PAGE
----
I know from my own experience that the Holy Ghost can help immensely in this process. If we ask, he will reveal to us our sins—not in one big lump so that we are completely overwhelmed and discouraged by our faults, but one by one at the right moments and in the right proportions as we are able to deal with them. He will help us from where we are to where we need to go. Here, once again, the matter of trust enters in. We need to trust that our baptism is an everlasting covenant and that, at the point we recognize and repent of our sins, we will be cleansed.
The sacrament is given to us every week—a small thing to keep us reminded of the baptismal covenant and its eternal nature and to help us in the repentance process. Out of this small thing can come very good things for our growth. I would like to pass on to you something that I was taught in my youth by a very good seminary teacher, Brother Boyd Beagley. It’s a small application of the sacrament that has blessed my life repeatedly and immeasurably.
Brother Beagley suggested that rather than thinking each week as the sacrament is passed, “I’m sorry for all the bad things I’ve done and I’ll try to do better,” we should seriously examine ourselves and think of specific things we have done during the past week that might be a cause of grief to the Lord who spilled his blood for us. We should evaluate not only actions, but also thoughts and attitudes since the last time we took the sacrament.
If we are truly humble and seek his help, the Holy Ghost will help us in selecting from among our shortcomings or faults the one thing we most need to work on during the coming week. We may move on to something new each week, or we may find that we will keep working on the same thing for several weeks in a row. On other occasions we will find ourselves circling back to recurring faults and our greatest weaknesses. Whatever the Spirit reveals to us as the thing that is most displeasing to the Lord, we should commit ourselves to working on. We then should think of possible times and circumstances that may arise in the coming week that may lead us into temptation in the area, and plan ahead for ways to avoid or overcome the temptation. Then we take the sacrament, reaffirming our part of the covenant and asking that we may always have the Lord’s spirit to be with us. During the week we do the very best we can; we make our best efforts in the selected area of weakness. When we come to the sacrament table the next week, we reexamine ourselves. Here again the Spirit tells us what we need to work on. He also allows us to feel forgiven when we have honestly overcome. Once again, we must choose to trust the Lord. We need to remember that he has said, “He who has repented of his sins, the same is forgiven, and I, the Lord, remember them no more” (D&C 58:42). We do not need to drag our burdens around with us, never forgiving ourselves, thinking we are no good, too weak for the Lord to love and forgive. We should remember that the Lord blesses not necessarily because we are good and totally worthy, but because he is good and totally worthy. This whole process is really a small thing, but I testify from my own life that it makes a real difference. I sincerely advocate these two small things: really trusting in the Lord and honestly repenting every week.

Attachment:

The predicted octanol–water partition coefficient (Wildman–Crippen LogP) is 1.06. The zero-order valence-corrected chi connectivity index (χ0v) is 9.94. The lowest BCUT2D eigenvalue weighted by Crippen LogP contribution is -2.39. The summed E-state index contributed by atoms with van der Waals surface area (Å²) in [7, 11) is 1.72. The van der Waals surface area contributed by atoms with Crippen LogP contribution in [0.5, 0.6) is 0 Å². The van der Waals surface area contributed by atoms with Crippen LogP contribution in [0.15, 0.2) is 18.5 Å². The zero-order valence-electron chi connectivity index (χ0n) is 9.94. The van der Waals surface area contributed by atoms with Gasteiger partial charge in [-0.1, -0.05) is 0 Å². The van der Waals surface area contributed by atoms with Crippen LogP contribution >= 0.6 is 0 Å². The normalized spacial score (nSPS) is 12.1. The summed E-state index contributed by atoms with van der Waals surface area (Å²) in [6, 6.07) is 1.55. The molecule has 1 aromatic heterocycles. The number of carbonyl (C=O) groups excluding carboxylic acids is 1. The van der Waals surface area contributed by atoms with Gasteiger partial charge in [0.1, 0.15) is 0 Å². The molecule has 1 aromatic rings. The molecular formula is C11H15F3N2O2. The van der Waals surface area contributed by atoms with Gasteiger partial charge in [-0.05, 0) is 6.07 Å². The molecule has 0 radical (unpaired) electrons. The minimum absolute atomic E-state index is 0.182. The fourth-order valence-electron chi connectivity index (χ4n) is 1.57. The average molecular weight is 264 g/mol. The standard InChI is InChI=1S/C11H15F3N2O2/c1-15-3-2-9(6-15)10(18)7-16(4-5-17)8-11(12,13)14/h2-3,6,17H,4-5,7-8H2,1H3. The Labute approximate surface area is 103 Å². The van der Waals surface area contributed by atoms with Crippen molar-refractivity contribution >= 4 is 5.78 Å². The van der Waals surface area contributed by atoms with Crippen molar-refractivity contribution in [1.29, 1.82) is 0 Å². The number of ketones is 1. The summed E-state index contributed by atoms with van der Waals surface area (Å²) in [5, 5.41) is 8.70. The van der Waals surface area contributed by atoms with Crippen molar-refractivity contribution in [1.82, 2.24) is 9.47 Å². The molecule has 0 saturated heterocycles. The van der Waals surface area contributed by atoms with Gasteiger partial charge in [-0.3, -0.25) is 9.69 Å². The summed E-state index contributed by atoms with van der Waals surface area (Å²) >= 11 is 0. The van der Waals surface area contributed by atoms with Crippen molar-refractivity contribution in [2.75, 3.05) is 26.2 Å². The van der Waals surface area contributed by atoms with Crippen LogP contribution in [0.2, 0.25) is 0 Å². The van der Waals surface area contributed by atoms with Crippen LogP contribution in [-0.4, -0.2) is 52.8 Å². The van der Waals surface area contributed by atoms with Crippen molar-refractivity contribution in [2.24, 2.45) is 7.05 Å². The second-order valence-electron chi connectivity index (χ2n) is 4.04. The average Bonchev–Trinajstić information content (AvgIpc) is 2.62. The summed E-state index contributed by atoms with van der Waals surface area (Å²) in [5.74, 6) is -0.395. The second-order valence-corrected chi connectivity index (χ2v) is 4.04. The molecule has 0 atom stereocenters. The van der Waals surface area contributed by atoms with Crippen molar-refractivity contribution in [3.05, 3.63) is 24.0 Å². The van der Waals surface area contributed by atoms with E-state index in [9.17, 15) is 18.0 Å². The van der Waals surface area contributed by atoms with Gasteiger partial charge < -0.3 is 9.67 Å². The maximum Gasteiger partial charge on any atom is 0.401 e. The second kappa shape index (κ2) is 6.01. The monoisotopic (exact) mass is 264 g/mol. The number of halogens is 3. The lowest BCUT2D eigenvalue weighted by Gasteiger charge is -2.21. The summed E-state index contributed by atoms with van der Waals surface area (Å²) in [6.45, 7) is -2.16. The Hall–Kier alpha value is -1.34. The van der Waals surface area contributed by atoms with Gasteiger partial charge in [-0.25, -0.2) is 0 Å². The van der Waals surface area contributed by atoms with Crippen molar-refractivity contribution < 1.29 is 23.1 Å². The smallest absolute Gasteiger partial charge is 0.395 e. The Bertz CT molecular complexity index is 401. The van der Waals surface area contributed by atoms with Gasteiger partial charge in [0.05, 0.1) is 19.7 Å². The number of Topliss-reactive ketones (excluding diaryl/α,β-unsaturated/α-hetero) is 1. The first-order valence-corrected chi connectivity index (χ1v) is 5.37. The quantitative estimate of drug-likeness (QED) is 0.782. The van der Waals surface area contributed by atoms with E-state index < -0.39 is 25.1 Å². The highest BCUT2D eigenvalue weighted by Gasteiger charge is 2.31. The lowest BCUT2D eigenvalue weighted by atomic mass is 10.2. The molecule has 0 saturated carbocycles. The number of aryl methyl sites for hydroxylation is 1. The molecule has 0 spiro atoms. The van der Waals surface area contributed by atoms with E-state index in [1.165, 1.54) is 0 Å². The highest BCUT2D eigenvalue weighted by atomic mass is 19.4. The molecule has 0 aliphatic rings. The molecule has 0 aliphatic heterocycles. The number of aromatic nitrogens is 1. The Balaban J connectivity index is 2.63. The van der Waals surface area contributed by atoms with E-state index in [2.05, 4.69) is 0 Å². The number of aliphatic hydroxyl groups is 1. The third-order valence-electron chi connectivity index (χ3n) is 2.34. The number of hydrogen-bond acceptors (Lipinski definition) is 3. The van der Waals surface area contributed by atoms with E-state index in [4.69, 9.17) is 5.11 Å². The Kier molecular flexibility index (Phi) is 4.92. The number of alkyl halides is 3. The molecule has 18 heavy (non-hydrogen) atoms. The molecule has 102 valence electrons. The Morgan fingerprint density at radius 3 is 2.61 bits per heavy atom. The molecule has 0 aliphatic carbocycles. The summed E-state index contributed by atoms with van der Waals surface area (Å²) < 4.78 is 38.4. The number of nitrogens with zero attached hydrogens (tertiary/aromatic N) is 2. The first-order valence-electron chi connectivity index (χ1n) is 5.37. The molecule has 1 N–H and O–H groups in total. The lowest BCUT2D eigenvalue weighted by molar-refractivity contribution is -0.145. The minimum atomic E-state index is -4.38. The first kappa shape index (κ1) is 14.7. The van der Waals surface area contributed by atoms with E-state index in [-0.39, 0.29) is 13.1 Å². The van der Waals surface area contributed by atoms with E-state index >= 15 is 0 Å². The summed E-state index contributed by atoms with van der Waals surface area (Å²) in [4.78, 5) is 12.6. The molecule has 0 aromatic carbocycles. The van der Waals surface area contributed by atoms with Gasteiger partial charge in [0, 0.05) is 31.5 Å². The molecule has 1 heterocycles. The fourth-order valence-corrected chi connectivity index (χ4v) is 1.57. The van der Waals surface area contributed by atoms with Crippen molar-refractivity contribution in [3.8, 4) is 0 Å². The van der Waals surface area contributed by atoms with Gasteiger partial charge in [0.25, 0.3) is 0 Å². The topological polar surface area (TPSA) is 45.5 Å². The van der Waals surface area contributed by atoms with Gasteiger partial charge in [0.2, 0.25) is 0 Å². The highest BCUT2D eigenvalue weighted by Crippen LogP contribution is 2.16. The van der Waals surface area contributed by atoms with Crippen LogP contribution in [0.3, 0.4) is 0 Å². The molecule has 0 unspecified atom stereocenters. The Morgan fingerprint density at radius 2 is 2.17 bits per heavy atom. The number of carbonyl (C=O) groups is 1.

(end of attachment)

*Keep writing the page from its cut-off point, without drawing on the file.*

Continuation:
And now I come to the final question I would like to address: What great things proceed out of these two small things? I believe that literally they can take a natural man or woman and change him or her into a man or woman of Christ. It is no small thing to turn a regular person into something godly. Our work may never be written up in the media; the world may never put what we have done on any of its “Top Ten” lists. But we have much better evidence that what we are doing is significant: This is the work in which he who is the greatest of all, who understands the real worth of all things, who could be engaged in any work he desires, this is the very work in which he is engaged. “For behold, this is my work and my glory—to bring to pass the immortality and eternal life of man” (Moses 1:39). We can let lesser causes lure us away from this significant work or we can do this larger work in the Lord’s specified quiet ways and know that it does make a difference, eternities without end.